Auckland kayaker Sean Murphy is in the midst of his biggest challenge yet- a 415km paddling adventure race down the Murray River in Australia. After 3 days, he leads the race by just under 30minutes. But when you are paddling an average of over 80km a day in sweltering conditions, Sean knows that anything can happen.
We heard from Sean just before he embarked on this adventure about why he is doing this race again, what he can expect, what it took to get him ready for this but more importantly, why?!
So, it’s 4am and I’m sitting here at the airport waiting to board the plane for Melbourne. I’m heading back to the Massive Murray Paddle Race 415km (MMP415). This will be my 3rd time doing the race but I’ve been preparing and training for this one for over 2 years, after Covid restrictions and local flooding have impacted recent running of this event.
There is good representation from other Aucklanders in 2023 – Peter Lipscombe and Steve Reece (Waitemata Canoe & Multisport Club) and Wing (Wayne) Kam from North Shore Canoe Club are also along on the ride. Steve has also done the race 3 times but Wing & Peter will have their first taste of ultra-distance kayak racing. I’m sure we will all be coming back with our own version of the experience.
So why am I heading back? I get asked that a lot and I do mean a lot! I’ve done it and won it previously and came back from it requiring some serious physio to get the body right again. So much so that I almost gave up racing at that point. But I’m not really a quitter and I decided to refocus and go back to basics.
Well, the answer is because the organisers have made it harder and longer. It was previously 404kms and the last day was around 60kms. This year, they have reconfigured the race and pushed the distance out to 415kms with the last day being around 90kms. It was that last day that really made me decide to get back over there as I couldn’t resist the challenge to push my body and mind even further than before.
A little insane and maybe even sadistic but those who know me are not surprised.
The MMP415 is a five-day event:
Day 1 — 27 February Yarrawonga to Tocumwal, Paddling distance 89km
Day 2 — 28 February Yarrawonga to Tocumwal, Paddling distance 89km
Day 3 — 1 March Picnic Point to Moama Beach, Paddling distance 76km
Day 4 — 2 March Moama Beach to Torrumbarry WEIR, Paddling Distance 80.5km
Day 5 — 3 March Moama Beach to Torrumbarry WEIR, Paddling Distance 80.5km
This is a slightly modified course due to the flood last November but the distance is still 415kms. I probably would have preferred to race it in the floods as the conditions that we are going to are the complete opposite, with low water levels, little to no flow and a lot of snags sitting just under the water line. The cherry on top is the average predicted temperatures for the week are 30-34 degrees. After speaking to the race organisers yesterday they said we will be earning every stroke in this race.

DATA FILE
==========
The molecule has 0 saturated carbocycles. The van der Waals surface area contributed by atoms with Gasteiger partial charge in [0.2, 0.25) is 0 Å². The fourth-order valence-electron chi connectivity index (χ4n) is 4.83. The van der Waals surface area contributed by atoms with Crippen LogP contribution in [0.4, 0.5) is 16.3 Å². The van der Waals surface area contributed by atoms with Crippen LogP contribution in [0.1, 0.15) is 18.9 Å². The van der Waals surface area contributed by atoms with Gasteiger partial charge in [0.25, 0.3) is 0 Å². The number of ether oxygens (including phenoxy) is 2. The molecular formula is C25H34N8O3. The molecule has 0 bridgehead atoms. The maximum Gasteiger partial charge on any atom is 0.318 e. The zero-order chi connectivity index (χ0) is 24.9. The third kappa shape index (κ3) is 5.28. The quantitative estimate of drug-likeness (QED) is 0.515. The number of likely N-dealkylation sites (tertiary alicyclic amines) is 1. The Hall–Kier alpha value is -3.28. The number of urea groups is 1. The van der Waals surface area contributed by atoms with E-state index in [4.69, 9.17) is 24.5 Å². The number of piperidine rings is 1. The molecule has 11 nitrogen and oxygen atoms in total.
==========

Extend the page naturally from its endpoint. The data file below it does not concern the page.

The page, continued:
All of this adds to the challenge! In ultra-distance kayak racing there is so much against you- water conditions, hydration, weather, gear failure, nutrition and mental attitude. The race is certainly not for the faint hearted but the other paddlers are all passionate about our sport and there for their own personal reasons. They are also a good part of the reason why we are heading back. We have made friends with other paddlers and their support crews, so much so that at the last event when I finished my wife, Carmen, told me we were coming back for the next race as she had so much fun with the other paddlers wives. At that point I was too exhausted to say anything other than ok!
I’m extremely fortunate to have Carmen along to support me during the race, and it is a race that I personally would not do unsupported. When you’re absolutely exhausted and about to start that last day, you really need a smiling face to wish you well as you hit the water. I have also been well supported by Stellar Australia & NZ who supply me with a very good ski which is effectively the same as my ski I train with at home. That makes a huge difference and enables me to get things right with my seat pads and simply transfer that over to the race ski for the MMP415.
How do I think I will go? Well, the training is done and since December, alone, I’ve done over 2000kms in training specifically for the race. I’ve also had a team behind me helping me ensure I get to the start in the best shape possible, Hayley and Rebecca from “Body Evolution Method” and Gavin from the North Shore Canoe Club. So, I’m ready and I’d like to think improved from the last 2 years of training and planning for the campaign but with the MMP415 I don’t underestimate anyone let alone the numerous things that can go wrong during the week.
However, with a little bit of luck and a lot of mental fortitude I’d like to think I’ll be somewhere at the pointy end going into the last day. From there it will be what it will be.
Words by Sean Murphy